I see more corporate events and tent villages than ever before at PGA tour events. In keeping with that, I see people who are not there for the golf and have little knowledge of the game whatsoever.

In addition, the consumption of alcohol is loosely regulated and after hours of drinking, you many times have an unrestrained group of people who can become loud and inappropriate. We have all heard them yelling things that have little or nothing to do with the competition.

Now there is a new consideration. How long is it going to be before someone yells, “you da man or mashed potatoes,” not just to force their way onto the TV broadcast, but perhaps to manipulate the outcome to make their bet pay off?

The player is lining up a 4-foot putt that could win the tournament, but a spectator has bet a lot of money on the second-place golfer. Is he going to sit calmly and take his fate, or will he be compelled to do something that distracts the leader? He will not be worried about retribution because there are no laws governing his behavior. And since he has no real connection to golf, no assumptions can be made as to his code of ethics.

Further, true golfers love the history of the game and the importance of major tournament victories. Is there such a thing as an “asterisk” victory. This comes when a player plays a great tournament but hits a ball out of bounds on the last hole because someone screams in his backswing. So, he makes a double bogey and another player wins. He will not be given a “do over.” The winner is now an “asterisk” winner. This outcome would be much worse than a player losing the Masters for signing an incorrect scorecard.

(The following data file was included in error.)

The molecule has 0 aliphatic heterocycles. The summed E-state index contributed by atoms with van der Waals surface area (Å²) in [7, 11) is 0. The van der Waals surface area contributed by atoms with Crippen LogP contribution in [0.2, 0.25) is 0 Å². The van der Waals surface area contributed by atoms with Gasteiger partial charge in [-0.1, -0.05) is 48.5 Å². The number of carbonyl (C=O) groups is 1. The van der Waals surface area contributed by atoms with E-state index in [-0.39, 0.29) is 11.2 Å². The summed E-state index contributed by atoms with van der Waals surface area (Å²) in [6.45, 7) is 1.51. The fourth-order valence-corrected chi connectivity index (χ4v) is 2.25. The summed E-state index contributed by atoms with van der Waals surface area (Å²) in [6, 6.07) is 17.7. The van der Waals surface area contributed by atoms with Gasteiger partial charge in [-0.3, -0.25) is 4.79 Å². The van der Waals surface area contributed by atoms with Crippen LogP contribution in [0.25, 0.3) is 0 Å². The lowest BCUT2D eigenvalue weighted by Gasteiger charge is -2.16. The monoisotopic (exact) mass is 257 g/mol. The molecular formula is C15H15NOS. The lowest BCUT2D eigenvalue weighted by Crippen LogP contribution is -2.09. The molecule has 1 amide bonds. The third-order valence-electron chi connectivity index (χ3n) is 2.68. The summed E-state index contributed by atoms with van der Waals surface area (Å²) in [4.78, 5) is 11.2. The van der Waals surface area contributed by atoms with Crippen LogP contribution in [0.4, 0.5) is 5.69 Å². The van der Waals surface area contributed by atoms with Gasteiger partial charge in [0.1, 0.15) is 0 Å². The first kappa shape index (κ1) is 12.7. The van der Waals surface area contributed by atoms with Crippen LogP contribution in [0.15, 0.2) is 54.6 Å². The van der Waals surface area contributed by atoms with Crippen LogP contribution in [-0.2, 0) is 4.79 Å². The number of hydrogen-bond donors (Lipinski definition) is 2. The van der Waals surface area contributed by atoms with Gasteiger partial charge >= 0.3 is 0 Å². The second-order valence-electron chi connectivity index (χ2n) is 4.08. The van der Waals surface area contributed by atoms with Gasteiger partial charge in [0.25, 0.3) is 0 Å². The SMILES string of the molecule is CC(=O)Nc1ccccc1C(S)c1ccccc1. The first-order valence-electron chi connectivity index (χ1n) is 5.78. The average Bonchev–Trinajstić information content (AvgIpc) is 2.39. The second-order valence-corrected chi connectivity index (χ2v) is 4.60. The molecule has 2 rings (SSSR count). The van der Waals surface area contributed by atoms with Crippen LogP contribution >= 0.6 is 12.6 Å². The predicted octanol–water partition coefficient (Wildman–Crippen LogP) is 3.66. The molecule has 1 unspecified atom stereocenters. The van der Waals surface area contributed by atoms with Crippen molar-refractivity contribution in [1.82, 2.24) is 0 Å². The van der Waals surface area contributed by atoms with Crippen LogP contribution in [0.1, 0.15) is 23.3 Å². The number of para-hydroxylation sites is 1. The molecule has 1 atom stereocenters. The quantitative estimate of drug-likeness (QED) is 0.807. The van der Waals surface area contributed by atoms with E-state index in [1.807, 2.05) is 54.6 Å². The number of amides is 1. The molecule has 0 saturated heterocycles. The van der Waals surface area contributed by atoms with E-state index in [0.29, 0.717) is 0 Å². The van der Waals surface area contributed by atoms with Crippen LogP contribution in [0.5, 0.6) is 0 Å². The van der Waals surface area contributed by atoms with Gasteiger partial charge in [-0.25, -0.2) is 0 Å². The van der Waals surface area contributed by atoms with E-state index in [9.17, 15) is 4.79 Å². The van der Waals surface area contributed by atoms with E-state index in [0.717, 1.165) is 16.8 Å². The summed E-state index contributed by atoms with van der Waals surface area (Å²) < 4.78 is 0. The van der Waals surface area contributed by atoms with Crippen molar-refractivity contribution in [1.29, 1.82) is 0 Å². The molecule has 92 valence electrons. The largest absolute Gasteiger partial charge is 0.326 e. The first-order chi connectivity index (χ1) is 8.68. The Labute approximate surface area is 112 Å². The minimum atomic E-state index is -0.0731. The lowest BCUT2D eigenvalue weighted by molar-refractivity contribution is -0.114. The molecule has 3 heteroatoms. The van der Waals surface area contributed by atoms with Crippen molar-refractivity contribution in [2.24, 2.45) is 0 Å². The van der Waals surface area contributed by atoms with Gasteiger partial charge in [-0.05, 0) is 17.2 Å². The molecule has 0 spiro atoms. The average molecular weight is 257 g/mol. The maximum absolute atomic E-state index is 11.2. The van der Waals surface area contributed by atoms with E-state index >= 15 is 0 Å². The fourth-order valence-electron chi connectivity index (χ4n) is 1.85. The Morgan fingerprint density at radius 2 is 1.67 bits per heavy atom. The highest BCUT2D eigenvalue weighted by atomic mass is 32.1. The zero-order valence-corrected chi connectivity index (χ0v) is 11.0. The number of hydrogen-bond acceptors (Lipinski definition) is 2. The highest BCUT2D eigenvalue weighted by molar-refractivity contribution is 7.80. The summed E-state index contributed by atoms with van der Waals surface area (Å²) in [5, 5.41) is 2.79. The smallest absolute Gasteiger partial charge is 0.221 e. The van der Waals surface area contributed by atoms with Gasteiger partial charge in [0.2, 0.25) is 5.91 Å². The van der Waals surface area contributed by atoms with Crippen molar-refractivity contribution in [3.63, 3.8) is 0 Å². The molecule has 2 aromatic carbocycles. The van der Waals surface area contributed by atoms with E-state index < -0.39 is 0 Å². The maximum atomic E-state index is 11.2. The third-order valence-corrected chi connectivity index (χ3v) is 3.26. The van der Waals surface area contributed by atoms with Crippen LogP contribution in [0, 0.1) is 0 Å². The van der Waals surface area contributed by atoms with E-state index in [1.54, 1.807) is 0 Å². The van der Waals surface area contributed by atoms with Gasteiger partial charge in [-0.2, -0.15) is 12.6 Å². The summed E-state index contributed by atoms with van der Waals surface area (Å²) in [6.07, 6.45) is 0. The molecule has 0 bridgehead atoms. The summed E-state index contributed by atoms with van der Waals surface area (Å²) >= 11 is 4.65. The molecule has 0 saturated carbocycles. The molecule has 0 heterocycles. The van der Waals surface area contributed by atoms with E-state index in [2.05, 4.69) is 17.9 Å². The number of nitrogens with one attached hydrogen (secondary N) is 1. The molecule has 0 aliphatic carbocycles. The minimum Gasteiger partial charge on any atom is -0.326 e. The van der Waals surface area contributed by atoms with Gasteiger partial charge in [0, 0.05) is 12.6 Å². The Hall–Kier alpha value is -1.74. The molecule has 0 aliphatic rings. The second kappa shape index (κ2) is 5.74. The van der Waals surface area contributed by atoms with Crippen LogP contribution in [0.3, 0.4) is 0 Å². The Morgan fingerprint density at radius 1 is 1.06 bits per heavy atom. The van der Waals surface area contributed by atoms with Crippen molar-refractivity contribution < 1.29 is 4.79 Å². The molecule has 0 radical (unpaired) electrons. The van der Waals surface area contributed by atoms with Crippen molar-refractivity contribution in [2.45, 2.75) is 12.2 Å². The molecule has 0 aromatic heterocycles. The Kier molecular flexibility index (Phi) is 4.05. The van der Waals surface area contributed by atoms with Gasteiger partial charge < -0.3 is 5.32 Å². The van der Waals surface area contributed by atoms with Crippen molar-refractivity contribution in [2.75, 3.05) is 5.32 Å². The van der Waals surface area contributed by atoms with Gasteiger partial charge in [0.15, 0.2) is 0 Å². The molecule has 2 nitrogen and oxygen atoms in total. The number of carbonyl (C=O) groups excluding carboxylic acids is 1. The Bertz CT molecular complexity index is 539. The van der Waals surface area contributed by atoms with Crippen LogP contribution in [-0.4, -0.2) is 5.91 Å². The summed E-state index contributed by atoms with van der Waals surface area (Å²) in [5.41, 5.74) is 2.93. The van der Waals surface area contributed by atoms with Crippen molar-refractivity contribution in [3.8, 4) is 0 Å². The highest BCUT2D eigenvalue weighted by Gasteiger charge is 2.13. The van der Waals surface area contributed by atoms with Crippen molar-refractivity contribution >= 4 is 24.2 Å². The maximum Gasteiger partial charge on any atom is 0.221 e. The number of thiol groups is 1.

The probability of the manipulated outcome or the lingering scar in big tournament settings is enough to make me worry, far more than any normal curmudgeon.

¾ Is The New Parallel

One trend I see, that makes me happy, is the number of players who are controlling their backswing by taking the club back short of parallel, or what has traditionally been known as ¾. There is an absence of floppy wrists or bent elbows that allow for a cosmetic completion of the backswing.

I like to see players fully turn their hips and shoulders, as this is the true measure of the length of their backswing. I teach my players that when their body stops turning, their arms and the club should stop also. Swing sequence is much easier to achieve and pressured situations of competition are much easier to deal with.

If there is excess movement in the club, wrists or arms, that allow the club shaft to move to or past parallel with the ground, there is a greater chance of a poor transition into the downswing. 

As it says in the book, it is imperative to be in a good athletic position at the top of the backswing. Taking the club back too fast or too far simply diminishes your athletic position and reduces your chances of being consistent.


About Me

Michael Wolf, Certified Master Teaching Professional, has been playing golf for 46 years and teaching professionally for over 34 years. He has given over 30,000 golf lessons. Author of The Driven Golfer: Building Your Method For Scratch Golf. Harvey Penick Award Winner- 2016 (Top Instructor U.S./World Golf Teachers Federation)